|Evaluation item|| Agree
| Not sure
|I learned how the five senses (hearing, vision, taste, smell, and touch) can change as you grow older.||587||3||15|
|I learned how changes in the five senses can impact my daily life.||563||5||34|
|I thought about how I could help older people who might not be able to see or hear as well as they used to.||512||12||73|
|I learned that I need to always take care of my body so that I might not have these challenges as I grow older.||553||7||41|
|After knowing what could happen to me when I grow older, I plan to take better care of my body.||541||7||50|
|Note. n = 628.|
Qualitatively, youth participants collectively demonstrated increased knowledge, changed attitudes, and the intention to improve or change current health behaviors.
Increased knowledge. Many youths reported previously having a limited understanding of age-related sensory and functional decline and having gained knowledge from the Gray for a Day experience. One participant said, "I had no idea the level of changes that occurred as people aged. This experience really opened my eyes." Others specifically identified the discrepancies that exist between age at onset and severity of sensory and functional declines. As an example, one participant said, "These declines are normal, but it can happen differently for everyone. Some will experience severe losses early on, and others won't even notice something changed." Still others reported learning about compensatory behaviors and practices older adults can adopt, the value of assistance and support for older adults, and the importance of using empathy to understand and support those with age-related sensory and functional decline.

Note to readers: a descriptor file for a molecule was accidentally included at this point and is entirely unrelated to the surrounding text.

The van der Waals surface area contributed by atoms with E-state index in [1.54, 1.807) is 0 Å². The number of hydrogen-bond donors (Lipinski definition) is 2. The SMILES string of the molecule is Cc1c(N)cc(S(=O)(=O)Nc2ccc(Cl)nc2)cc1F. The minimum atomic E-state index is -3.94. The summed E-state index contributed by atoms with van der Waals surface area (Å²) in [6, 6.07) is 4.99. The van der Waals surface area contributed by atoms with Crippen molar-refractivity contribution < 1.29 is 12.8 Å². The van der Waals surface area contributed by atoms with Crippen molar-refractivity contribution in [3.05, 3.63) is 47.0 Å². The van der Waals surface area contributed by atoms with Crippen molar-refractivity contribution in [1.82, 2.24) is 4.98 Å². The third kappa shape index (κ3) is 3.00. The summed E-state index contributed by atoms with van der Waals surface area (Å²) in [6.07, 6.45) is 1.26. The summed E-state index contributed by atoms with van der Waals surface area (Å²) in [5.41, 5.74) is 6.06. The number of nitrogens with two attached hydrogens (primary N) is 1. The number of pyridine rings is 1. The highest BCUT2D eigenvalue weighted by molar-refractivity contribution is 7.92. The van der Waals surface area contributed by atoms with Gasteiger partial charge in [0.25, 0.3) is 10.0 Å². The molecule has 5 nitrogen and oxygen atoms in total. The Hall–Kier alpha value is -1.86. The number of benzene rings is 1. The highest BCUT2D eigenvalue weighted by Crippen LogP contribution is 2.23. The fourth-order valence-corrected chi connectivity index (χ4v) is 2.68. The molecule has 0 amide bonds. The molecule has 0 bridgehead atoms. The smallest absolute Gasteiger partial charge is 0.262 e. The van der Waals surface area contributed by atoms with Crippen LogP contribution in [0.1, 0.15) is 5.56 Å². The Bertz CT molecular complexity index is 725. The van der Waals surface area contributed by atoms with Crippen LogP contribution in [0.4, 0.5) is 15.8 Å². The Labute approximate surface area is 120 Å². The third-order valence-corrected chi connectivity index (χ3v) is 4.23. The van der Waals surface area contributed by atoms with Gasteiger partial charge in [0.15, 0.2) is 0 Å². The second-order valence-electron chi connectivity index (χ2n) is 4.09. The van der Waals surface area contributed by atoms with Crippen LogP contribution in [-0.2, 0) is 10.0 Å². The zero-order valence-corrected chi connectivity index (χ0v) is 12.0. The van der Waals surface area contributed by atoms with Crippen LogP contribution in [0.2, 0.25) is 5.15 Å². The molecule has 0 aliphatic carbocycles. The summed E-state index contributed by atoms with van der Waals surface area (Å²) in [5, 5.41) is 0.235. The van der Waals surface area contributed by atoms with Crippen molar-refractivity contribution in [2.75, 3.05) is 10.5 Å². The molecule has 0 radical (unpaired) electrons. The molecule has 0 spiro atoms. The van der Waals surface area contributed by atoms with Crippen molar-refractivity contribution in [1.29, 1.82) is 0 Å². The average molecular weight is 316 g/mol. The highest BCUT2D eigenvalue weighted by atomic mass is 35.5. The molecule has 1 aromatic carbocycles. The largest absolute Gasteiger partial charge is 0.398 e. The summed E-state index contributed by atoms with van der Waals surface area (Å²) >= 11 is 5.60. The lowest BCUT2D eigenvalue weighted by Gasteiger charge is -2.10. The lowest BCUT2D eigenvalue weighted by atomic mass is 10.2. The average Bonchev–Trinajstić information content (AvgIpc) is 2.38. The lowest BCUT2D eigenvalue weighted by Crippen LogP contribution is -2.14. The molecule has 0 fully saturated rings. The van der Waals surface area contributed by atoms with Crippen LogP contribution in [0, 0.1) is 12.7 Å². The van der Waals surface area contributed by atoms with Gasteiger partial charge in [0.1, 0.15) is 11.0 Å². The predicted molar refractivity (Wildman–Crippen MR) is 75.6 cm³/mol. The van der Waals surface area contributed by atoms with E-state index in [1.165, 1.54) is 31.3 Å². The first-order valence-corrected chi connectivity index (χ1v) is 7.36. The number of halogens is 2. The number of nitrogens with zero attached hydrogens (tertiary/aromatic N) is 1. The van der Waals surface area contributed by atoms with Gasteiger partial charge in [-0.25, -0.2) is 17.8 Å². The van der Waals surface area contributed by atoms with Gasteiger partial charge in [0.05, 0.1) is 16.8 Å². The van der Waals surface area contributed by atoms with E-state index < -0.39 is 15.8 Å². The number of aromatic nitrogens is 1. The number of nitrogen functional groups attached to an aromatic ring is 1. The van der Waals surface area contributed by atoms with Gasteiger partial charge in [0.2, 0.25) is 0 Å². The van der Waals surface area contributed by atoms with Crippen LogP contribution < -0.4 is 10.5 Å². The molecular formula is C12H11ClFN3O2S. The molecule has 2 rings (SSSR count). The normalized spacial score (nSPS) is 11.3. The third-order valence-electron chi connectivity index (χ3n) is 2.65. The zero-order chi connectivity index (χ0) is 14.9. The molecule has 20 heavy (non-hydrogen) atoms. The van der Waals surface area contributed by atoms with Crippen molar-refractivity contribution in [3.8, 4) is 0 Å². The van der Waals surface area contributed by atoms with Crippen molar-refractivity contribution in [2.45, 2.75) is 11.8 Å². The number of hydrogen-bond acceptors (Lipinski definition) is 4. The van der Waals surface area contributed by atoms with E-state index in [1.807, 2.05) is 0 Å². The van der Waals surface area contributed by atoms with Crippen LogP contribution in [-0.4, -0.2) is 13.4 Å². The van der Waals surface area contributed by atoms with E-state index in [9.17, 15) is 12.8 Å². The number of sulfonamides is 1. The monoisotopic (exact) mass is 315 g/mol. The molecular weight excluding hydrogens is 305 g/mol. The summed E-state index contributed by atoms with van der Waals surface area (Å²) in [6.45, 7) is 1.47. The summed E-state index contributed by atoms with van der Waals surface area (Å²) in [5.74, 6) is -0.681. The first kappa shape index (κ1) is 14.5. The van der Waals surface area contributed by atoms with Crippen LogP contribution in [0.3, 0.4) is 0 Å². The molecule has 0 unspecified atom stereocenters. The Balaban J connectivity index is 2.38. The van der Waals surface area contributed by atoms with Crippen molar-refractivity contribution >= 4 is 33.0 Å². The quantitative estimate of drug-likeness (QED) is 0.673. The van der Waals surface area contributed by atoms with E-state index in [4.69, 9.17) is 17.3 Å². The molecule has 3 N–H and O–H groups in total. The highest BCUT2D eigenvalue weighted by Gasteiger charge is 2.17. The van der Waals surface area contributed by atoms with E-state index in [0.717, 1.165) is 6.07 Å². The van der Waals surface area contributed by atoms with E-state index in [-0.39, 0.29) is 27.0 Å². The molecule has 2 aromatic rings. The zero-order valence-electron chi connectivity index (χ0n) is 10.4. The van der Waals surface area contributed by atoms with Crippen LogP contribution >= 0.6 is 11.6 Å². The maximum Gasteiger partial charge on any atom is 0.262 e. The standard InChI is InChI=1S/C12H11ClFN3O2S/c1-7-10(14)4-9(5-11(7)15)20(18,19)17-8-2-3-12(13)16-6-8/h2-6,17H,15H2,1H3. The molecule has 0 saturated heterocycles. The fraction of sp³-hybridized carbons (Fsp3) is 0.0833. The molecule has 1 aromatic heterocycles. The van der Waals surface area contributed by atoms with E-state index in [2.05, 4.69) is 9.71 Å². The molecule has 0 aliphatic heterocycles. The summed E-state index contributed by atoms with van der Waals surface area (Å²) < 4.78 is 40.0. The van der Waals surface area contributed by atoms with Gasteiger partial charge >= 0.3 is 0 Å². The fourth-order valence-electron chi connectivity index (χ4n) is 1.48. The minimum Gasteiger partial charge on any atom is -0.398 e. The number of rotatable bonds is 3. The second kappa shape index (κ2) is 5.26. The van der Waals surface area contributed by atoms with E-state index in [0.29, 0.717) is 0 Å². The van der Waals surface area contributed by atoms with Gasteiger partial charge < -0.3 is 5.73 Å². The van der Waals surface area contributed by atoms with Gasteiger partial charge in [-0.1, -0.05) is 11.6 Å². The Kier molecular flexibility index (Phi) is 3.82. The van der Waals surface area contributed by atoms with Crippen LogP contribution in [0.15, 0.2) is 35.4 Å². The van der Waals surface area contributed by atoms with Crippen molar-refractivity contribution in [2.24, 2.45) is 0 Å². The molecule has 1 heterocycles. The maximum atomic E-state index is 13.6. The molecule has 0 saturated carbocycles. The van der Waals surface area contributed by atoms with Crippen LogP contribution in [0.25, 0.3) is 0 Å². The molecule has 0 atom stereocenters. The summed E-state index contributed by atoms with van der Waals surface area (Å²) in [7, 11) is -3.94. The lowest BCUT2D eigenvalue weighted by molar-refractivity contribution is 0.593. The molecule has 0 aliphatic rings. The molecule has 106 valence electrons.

Changed attitudes. Youths reported better understanding of and attitudes toward what older adults are experiencing and demonstrated a desire to be more considerate of the older adults around them. One participant said, "It is important to try to understand what the older person is going through instead of assuming." Another stated that the experience had led to "improved understanding of" and a "changed perspective towards" older adults. Others reported wanting to be kinder to those experiencing sensory and functional decline, especially their grandparents. For example, one participant said, "I learned that I need to be kind and understand if and why my grandparents are moving slow."